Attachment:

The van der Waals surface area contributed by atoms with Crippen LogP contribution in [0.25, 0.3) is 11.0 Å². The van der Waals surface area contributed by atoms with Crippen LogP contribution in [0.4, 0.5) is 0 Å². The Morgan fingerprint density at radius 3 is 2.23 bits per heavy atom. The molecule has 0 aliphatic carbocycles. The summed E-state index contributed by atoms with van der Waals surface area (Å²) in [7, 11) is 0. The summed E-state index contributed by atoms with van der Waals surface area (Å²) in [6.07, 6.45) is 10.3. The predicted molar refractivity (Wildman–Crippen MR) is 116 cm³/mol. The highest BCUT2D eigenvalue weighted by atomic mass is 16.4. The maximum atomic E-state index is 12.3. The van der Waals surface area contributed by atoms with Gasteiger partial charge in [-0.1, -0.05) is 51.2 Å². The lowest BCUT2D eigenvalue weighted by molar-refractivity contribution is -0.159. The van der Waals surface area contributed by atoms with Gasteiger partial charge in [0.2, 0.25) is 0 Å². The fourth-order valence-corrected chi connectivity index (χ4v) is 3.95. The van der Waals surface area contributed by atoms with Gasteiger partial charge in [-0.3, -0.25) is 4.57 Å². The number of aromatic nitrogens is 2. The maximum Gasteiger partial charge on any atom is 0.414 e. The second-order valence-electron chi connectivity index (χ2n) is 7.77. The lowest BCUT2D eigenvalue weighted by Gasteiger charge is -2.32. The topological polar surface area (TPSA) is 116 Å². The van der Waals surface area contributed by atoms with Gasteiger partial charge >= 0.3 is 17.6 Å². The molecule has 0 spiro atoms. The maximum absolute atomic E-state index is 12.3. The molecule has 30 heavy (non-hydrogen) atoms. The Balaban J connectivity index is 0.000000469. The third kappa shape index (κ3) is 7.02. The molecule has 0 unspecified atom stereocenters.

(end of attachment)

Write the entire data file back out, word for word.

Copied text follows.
The van der Waals surface area contributed by atoms with Crippen LogP contribution in [0.25, 0.3) is 11.0 Å². The van der Waals surface area contributed by atoms with Crippen LogP contribution in [0.4, 0.5) is 0 Å². The Morgan fingerprint density at radius 3 is 2.23 bits per heavy atom. The molecule has 0 aliphatic carbocycles. The summed E-state index contributed by atoms with van der Waals surface area (Å²) in [7, 11) is 0. The summed E-state index contributed by atoms with van der Waals surface area (Å²) in [6.07, 6.45) is 10.3. The predicted molar refractivity (Wildman–Crippen MR) is 116 cm³/mol. The highest BCUT2D eigenvalue weighted by atomic mass is 16.4. The maximum atomic E-state index is 12.3. The van der Waals surface area contributed by atoms with Gasteiger partial charge in [-0.1, -0.05) is 51.2 Å². The lowest BCUT2D eigenvalue weighted by molar-refractivity contribution is -0.159. The van der Waals surface area contributed by atoms with Gasteiger partial charge in [0.2, 0.25) is 0 Å². The fourth-order valence-corrected chi connectivity index (χ4v) is 3.95. The van der Waals surface area contributed by atoms with Gasteiger partial charge in [-0.3, -0.25) is 4.57 Å². The number of aromatic nitrogens is 2. The maximum Gasteiger partial charge on any atom is 0.414 e. The second-order valence-electron chi connectivity index (χ2n) is 7.77. The lowest BCUT2D eigenvalue weighted by Gasteiger charge is -2.32. The topological polar surface area (TPSA) is 116 Å². The van der Waals surface area contributed by atoms with Gasteiger partial charge >= 0.3 is 17.6 Å². The molecule has 0 spiro atoms. The maximum absolute atomic E-state index is 12.3. The molecule has 30 heavy (non-hydrogen) atoms. The Balaban J connectivity index is 0.000000469. The third kappa shape index (κ3) is 7.02. The molecule has 0 unspecified atom stereocenters.